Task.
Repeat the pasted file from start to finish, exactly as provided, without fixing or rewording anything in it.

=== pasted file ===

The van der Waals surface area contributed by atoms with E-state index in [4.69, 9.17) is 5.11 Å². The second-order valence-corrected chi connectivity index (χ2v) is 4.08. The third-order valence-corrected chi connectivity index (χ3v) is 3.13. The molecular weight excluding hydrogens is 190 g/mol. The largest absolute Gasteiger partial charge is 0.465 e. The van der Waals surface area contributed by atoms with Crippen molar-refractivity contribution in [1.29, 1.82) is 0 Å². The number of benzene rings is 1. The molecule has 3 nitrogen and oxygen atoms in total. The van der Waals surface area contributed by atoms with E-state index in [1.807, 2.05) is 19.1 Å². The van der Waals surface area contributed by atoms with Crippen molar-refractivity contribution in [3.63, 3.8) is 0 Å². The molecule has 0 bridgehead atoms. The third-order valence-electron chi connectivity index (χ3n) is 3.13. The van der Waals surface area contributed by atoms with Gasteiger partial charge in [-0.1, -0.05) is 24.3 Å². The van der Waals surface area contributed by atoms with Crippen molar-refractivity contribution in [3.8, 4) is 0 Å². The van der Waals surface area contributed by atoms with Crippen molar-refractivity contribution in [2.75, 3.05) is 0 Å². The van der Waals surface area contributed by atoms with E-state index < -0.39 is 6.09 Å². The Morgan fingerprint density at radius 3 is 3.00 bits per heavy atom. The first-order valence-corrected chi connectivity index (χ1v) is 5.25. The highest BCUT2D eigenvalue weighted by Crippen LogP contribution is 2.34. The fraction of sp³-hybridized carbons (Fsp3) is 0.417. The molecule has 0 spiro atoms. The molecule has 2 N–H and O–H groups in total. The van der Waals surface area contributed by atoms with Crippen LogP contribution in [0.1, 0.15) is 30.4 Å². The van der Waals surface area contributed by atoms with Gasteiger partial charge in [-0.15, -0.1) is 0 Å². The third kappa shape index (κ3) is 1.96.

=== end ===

The van der Waals surface area contributed by atoms with E-state index in [4.69, 9.17) is 5.11 Å². The second-order valence-corrected chi connectivity index (χ2v) is 4.08. The third-order valence-corrected chi connectivity index (χ3v) is 3.13. The molecular weight excluding hydrogens is 190 g/mol. The largest absolute Gasteiger partial charge is 0.465 e. The van der Waals surface area contributed by atoms with Crippen molar-refractivity contribution in [1.29, 1.82) is 0 Å². The number of benzene rings is 1. The molecule has 3 nitrogen and oxygen atoms in total. The van der Waals surface area contributed by atoms with E-state index in [1.807, 2.05) is 19.1 Å². The van der Waals surface area contributed by atoms with Crippen molar-refractivity contribution in [3.63, 3.8) is 0 Å². The molecule has 0 bridgehead atoms. The third-order valence-electron chi connectivity index (χ3n) is 3.13. The van der Waals surface area contributed by atoms with Gasteiger partial charge in [-0.1, -0.05) is 24.3 Å². The van der Waals surface area contributed by atoms with Crippen molar-refractivity contribution in [3.8, 4) is 0 Å². The van der Waals surface area contributed by atoms with Crippen molar-refractivity contribution in [2.75, 3.05) is 0 Å². The van der Waals surface area contributed by atoms with E-state index < -0.39 is 6.09 Å². The Morgan fingerprint density at radius 3 is 3.00 bits per heavy atom. The first-order valence-corrected chi connectivity index (χ1v) is 5.25. The highest BCUT2D eigenvalue weighted by Crippen LogP contribution is 2.34. The fraction of sp³-hybridized carbons (Fsp3) is 0.417. The molecule has 0 spiro atoms. The molecule has 2 N–H and O–H groups in total. The van der Waals surface area contributed by atoms with Crippen LogP contribution in [0.1, 0.15) is 30.4 Å². The van der Waals surface area contributed by atoms with Gasteiger partial charge in [-0.15, -0.1) is 0 Å². The third kappa shape index (κ3) is 1.96.